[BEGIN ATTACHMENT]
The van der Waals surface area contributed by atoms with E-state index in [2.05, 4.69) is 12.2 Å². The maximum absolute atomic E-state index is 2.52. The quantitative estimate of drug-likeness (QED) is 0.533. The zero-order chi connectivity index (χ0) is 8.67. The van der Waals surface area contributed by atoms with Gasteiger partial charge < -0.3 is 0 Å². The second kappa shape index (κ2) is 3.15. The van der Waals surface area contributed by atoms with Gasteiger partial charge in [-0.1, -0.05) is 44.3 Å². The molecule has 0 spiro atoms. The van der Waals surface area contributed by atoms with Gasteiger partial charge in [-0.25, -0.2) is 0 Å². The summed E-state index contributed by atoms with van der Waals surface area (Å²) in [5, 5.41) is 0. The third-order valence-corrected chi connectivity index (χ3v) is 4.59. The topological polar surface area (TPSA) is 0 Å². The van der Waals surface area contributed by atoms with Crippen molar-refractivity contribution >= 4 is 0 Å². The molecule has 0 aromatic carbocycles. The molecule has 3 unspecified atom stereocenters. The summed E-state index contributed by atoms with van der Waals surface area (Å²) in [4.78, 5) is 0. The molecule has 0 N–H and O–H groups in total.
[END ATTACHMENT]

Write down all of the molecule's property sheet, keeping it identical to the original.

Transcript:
The van der Waals surface area contributed by atoms with E-state index in [2.05, 4.69) is 12.2 Å². The maximum absolute atomic E-state index is 2.52. The quantitative estimate of drug-likeness (QED) is 0.533. The zero-order chi connectivity index (χ0) is 8.67. The van der Waals surface area contributed by atoms with Gasteiger partial charge < -0.3 is 0 Å². The second kappa shape index (κ2) is 3.15. The van der Waals surface area contributed by atoms with Gasteiger partial charge in [-0.1, -0.05) is 44.3 Å². The molecule has 0 spiro atoms. The van der Waals surface area contributed by atoms with Gasteiger partial charge in [-0.25, -0.2) is 0 Å². The summed E-state index contributed by atoms with van der Waals surface area (Å²) in [5, 5.41) is 0. The third-order valence-corrected chi connectivity index (χ3v) is 4.59. The topological polar surface area (TPSA) is 0 Å². The van der Waals surface area contributed by atoms with Crippen molar-refractivity contribution >= 4 is 0 Å². The molecule has 0 aromatic carbocycles. The molecule has 3 unspecified atom stereocenters. The summed E-state index contributed by atoms with van der Waals surface area (Å²) in [4.78, 5) is 0. The molecule has 0 N–H and O–H groups in total.